The Frost Archives

Operation "New Electrical Wiring" on a GMC from 1944

Having old vehicles is also very much about friendship and network. It is clearly an interest that you need and want to share with other likeminded. You often find your self in a situation where you need help andva piece of advice and sometimes your assistance is not just around the corner, but in a far location. Nevertheless you are always ready to help and can expect assistance so we can all keep as many of these mighty vehicles rolling as a "active museum". This article is about two friends that pack up their gear and go to assist a third friend with the same vehicle but in need to upgrade the trucks electrical network. Welcome to "Operation New Electric Networks".

Written by Flemming L. Koch.

Ole Andersen and I (Flemming L. Koch) are the proud owners a GMC from 1941 which we have renovated.


During the restoration process, we needed to buy spare parts, which we got from another happy GMC owner, Jens Bekkelund who knows almost everything that you need to know about GMCs, especially the mechanical side of things. However he does not fancy dealing with the electrical systems. During one of our conversations, we told Jens, that we had made a new 6V electrical networks in our GMC, which has been a very good improvement that allow you to actual see something during night drive.


We offered Jens to come to Jutland and do the work on his GMC, which is from 1944. It did not take long before Jens accepted and we started the of planning our trip.


It was an extensive work to purchase all required parts for the GMC. Cables, switches, cable shoes etc. that was required for the project. It took almost a whole week, and I had fortunately found a place where we could buy Seal Beam headlamps for the truck. We bought most cables and cable shoes from Per Holm at Nyboes Auto. ( If you have a need to buy El articles for your old vehicle you can buy from him on telephone 56 96 26 50)

The project begins:

We left on Friday 12/9 in the morning and took the ferry and headed towards Jutland. We came to Stenderup in the afternoon and got a cup of "welcoming coffee".

After the coffee and a little talk, we started. The old GMC was ready and had been sandblasted and painted, but the electrical wire grid was in a very bad condition. Ole started to remove all the old cables from the rear lights, while Jens and Flemming removed the large main cables from the battery to ground / starter, after which they made new connections with 50mm3 cables with hand soldered lugs. All connection had shrinking Flex with glue so they would be waterproof. New cable from the battery to the starter motor and the new earth cables taken from the battery on to a main switch and then to ground on the car (beam) One to the gearbox so the starter gets all the power it requires at the startup moment.

The main switch that we used is a 2500A in metal (do not buy them in plastic because they are not durable), they're a little expensive, but they last!

Jens had bought 4 new rear lights that we got fitted with a 7 link cable (6 × 1mm3 and 1 * 2.5 mm3 cable) from each side so all bulb has its own wiring ie. one side of the car has 2 wires Blink / brake / tail light and the last 2.5 mm3 is ground so all taillights are ground from chassis and from the cable that goes to ground in the engine compartment. Ole pulled the cables inside the beam all the way up into the engine compartment.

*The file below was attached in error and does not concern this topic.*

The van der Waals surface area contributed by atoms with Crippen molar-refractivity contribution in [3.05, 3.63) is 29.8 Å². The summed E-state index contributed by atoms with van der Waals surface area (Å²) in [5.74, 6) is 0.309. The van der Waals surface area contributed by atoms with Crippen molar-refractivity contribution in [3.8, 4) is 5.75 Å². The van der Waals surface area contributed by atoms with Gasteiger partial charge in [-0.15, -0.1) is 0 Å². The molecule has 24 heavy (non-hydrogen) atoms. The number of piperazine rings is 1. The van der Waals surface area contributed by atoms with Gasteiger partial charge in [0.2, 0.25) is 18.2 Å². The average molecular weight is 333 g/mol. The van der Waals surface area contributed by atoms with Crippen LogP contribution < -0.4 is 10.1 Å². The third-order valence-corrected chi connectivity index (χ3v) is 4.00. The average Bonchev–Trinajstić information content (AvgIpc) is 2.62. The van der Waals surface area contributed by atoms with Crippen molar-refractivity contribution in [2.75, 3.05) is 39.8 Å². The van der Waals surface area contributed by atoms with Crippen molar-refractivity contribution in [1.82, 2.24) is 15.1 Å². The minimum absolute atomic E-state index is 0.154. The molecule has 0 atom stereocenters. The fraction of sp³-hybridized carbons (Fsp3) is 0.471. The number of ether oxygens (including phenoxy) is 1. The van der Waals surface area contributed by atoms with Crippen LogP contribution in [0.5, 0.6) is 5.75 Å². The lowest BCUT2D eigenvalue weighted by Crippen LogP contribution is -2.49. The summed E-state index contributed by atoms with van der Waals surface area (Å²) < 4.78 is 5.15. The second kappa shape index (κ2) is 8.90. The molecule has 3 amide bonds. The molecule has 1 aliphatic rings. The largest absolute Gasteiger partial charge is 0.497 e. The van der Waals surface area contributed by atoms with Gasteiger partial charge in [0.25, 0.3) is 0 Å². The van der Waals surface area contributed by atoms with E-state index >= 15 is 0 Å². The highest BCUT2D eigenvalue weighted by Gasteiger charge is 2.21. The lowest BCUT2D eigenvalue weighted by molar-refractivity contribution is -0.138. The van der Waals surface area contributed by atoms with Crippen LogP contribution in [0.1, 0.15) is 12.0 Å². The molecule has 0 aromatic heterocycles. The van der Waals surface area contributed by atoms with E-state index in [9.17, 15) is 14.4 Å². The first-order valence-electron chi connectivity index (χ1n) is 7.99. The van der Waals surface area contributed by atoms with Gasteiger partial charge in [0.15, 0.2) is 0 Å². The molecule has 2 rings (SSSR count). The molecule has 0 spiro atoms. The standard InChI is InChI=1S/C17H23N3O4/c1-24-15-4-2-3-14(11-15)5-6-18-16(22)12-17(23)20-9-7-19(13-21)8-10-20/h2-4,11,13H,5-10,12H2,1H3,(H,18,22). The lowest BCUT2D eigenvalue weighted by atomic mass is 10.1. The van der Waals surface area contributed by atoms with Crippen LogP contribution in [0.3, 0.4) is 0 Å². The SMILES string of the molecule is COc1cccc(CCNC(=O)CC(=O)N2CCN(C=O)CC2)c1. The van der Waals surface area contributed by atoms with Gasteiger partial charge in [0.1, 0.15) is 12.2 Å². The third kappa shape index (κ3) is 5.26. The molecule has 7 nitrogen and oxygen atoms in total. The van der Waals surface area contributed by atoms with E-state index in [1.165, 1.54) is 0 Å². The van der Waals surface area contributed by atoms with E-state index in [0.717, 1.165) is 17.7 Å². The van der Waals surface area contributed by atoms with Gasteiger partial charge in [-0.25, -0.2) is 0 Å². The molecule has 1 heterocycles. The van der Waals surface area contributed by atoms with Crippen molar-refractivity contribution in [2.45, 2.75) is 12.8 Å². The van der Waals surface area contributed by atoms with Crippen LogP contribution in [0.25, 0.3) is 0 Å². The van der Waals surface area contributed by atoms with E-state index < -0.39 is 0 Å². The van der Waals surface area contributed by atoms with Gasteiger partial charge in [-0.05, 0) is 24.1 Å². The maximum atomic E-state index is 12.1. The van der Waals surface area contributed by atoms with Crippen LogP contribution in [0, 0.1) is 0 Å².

Then we came to the engine compartment.

A new cable, 10mm3, was pulled from the starter motor and the amp metre into the the relay, and the amp meter on to the main consumption cable linked to the fuse box.

We made new cables with 2.5 mm3 from both headlamps, new Seal Beam 6V, and got fitted them to switch short / long, in the same Flex hose and pulled it to the lamp and position light.

Meanwhile, Ole got rid of all the old cables in the dashboard.

Then it was the turn of the cab, if one can call it that, in an open GMC. Ignition contact and the ignition coil and fuel gauge was wired and it worked first time (fuel gauge can be tricky bit). All cables in this GMC is now hand soldered, and all cable connections are waterproof and witout any connectors or power thieves! As an added plus we mounted LED turn signals to show Jens how 6V LED can make a positive difference. A little expensive though.

A little calculation:

A backlight bulb uses about. 5-6W at 6V ie. approx. 1 A.

There are 4 of them. Furthermore, two position light. Total 6A. 6 Led bulbs will use about 0.6 A. Brake Light 21W per piece. I.e., 42-46W, and 7-8A.

Using LED as solution it will consume from 1 to 1.5 A. Indicators approx. the same as the brake light. When fitted with a LED electronic indicator light, relay

can easily make hazard warning signal, by putting a contact between R and L.

Electronic Ignition:

As icing on the cake, Jens himself installed Electronic Ignition and installed a new High Energy Ignition coil of the parts we had. This took about 15 minutes, and we think Jens is the first GMC 6V with Electronic ignition in Jutland.

Now Jens is the owner of a GMC with perfect electric networks, Electronic Ignition, new lighting, and Jens can now generate similar power on all his other cars!

This project took 2.5 days only, so Monday were used to be shown around and having a closer look at Jens' other vehicles.

A hall full of GMC, M6, Dodge and Jeeps... and being there, we obviously also traded some Jeep parts, whereafter it was time to go back to Bornholm. Unfortunately we could only get back on the 22.30 departure from Ystad, so we came home a little after midnight pretty tired. A big Thank You to Laila and Jens for their hospitality and catering. If there is some desire to know more, please contact us at

Greetings, Ole Andersen and Flemming L. Koch.

Below is a very happy Jens after well done job on the GMC.